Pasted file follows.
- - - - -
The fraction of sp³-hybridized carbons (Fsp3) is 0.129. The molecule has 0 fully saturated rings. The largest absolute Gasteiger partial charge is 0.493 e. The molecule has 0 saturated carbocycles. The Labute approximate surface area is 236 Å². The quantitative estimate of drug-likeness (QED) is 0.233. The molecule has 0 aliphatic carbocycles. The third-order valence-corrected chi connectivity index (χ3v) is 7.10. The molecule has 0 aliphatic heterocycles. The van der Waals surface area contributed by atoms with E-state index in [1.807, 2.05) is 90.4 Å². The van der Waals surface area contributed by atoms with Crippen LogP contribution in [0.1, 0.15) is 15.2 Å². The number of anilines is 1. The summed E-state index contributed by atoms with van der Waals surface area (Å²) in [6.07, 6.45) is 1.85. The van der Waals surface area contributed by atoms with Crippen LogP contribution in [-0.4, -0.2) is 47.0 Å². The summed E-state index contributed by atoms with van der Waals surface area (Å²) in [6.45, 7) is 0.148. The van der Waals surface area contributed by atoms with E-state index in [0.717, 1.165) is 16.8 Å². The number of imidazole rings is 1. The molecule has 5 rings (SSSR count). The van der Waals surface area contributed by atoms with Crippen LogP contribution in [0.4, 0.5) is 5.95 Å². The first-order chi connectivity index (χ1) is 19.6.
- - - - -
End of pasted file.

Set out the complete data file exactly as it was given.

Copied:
The fraction of sp³-hybridized carbons (Fsp3) is 0.129. The molecule has 0 fully saturated rings. The largest absolute Gasteiger partial charge is 0.493 e. The molecule has 0 saturated carbocycles. The Labute approximate surface area is 236 Å². The quantitative estimate of drug-likeness (QED) is 0.233. The molecule has 0 aliphatic carbocycles. The third-order valence-corrected chi connectivity index (χ3v) is 7.10. The molecule has 0 aliphatic heterocycles. The van der Waals surface area contributed by atoms with E-state index in [1.807, 2.05) is 90.4 Å². The van der Waals surface area contributed by atoms with Crippen LogP contribution in [0.1, 0.15) is 15.2 Å². The number of anilines is 1. The summed E-state index contributed by atoms with van der Waals surface area (Å²) in [6.07, 6.45) is 1.85. The van der Waals surface area contributed by atoms with Crippen LogP contribution in [-0.4, -0.2) is 47.0 Å². The summed E-state index contributed by atoms with van der Waals surface area (Å²) in [6.45, 7) is 0.148. The van der Waals surface area contributed by atoms with E-state index in [0.717, 1.165) is 16.8 Å². The number of imidazole rings is 1. The molecule has 5 rings (SSSR count). The van der Waals surface area contributed by atoms with Crippen LogP contribution in [0.4, 0.5) is 5.95 Å². The first-order chi connectivity index (χ1) is 19.6.